From self-balancing cubes to Pete Wegner's inverted city within a city, it's safe to say that we've seen our share of gravity-defying designs. Since then, we've found three projects that we can't help but draw similarities between. Here are a few more force-defying projects that we've come across recently.
The Tbilisi, Georgia-based design studio is no stranger to sharp angles and head-tilting constructions. Their series, which takes its name from the acute angles of the pieces, consists a trio of reality-bending furniture pieces: a red chair, a console & chair and a blue table. While the photos are a little too "American Apparel" for our tastes with their leotard-clad models, we can't deny the conversation starter appeal of this series.
The "60 Console & Chair" comes constructed in a more mature mahogany with leather upholstery, while the "60 Red Chair" and "60 Blue Table" feature a more durable painted steel.
Duluth Typologies by Cameron Wittig
Cameron Wittig has managed to turn relatively plain houses in Duluth, Minnesota into mind-boggling little masterpieces with his series Duluth Typographies. The houses are all located on steep hills, making it easy for Wittig to manipulate the image. By tilting his camera so the sidewalk is square with the bottom of his picture frame, he's able to create a 'leaning-tower' effect with just a few tripod tweaks.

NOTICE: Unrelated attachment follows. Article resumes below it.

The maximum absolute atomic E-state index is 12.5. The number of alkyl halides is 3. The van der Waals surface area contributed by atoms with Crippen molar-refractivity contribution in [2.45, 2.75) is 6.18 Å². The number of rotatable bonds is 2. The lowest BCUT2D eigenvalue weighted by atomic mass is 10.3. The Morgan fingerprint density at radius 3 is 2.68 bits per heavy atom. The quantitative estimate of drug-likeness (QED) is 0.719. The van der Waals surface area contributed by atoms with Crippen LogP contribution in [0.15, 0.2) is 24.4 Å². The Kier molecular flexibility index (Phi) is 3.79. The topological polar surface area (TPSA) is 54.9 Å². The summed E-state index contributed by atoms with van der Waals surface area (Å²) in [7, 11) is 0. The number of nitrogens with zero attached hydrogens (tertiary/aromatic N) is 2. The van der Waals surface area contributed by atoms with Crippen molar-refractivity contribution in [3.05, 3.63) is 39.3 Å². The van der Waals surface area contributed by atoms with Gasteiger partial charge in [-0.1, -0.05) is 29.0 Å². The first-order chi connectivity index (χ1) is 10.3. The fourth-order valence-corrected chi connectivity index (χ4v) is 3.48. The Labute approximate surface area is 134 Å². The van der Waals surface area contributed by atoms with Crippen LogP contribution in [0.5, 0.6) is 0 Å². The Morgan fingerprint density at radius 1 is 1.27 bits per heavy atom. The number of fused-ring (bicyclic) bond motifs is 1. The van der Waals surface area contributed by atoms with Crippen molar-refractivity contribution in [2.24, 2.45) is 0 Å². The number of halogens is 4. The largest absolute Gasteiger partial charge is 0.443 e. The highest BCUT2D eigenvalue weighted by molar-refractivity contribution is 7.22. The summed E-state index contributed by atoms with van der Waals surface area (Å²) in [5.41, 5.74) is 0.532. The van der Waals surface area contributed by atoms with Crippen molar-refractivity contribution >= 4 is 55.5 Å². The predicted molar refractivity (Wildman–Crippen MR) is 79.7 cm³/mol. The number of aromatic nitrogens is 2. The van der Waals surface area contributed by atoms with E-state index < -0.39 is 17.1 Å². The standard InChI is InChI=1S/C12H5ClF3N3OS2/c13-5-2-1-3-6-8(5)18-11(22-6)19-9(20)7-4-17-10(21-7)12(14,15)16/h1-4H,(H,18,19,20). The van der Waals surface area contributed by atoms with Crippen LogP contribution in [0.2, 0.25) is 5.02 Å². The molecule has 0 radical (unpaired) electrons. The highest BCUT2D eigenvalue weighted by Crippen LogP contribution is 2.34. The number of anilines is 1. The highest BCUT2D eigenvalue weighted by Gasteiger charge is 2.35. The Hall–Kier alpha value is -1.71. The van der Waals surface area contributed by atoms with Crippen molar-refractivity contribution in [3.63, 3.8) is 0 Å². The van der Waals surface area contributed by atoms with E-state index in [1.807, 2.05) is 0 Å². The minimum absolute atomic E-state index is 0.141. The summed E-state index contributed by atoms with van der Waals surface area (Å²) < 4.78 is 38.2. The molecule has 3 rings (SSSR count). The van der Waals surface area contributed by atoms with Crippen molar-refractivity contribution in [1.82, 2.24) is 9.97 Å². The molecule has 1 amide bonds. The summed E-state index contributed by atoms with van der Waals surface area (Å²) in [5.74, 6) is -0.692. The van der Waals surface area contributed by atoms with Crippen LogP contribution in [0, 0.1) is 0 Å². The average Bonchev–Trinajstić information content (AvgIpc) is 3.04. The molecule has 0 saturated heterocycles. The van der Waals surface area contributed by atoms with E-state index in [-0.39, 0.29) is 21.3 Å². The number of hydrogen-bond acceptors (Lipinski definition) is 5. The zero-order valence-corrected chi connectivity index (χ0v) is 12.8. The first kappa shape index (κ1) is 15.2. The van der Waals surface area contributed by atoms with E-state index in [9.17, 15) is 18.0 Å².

Argentine artist Leandro Erlich is Known for creating large-scale installations that serve as immersive optical illusions, Leandro Erlich was recently commissioned to create a site-specific installation in northeast London. On view last summer, "Dalston House" was a popular destination and photo op for the young and young-at-heart alike. We hope to see Argentine artist turn up in New York in the near future—his last Stateside exhibition was in 2011, when he exhibited a series of full-scale elevator shafts at Sean Kelly Gallery in New York.
Upside-Down House at the All-Russian Exhibition Center in Moscow
This tourist-attracting house in Moscow has meticulously been furnished with everything you would ever need in a home. The catch: it's all upside down. The biggest mind-melt comes when you catch a glimpse of the real Mini Cooper docked in the driveway—upside down.
Be thankful—I could've really messed with you and started off by posting the inverted photos of the inverted house. Like this one:
Erika is the editorial assistant at Core77. When she isn't covering design, you can find her writing about music, food, and healthy living habits. But mostly music. She also has a strong affinity for hedgehogs, bowling, and bands with goofy names.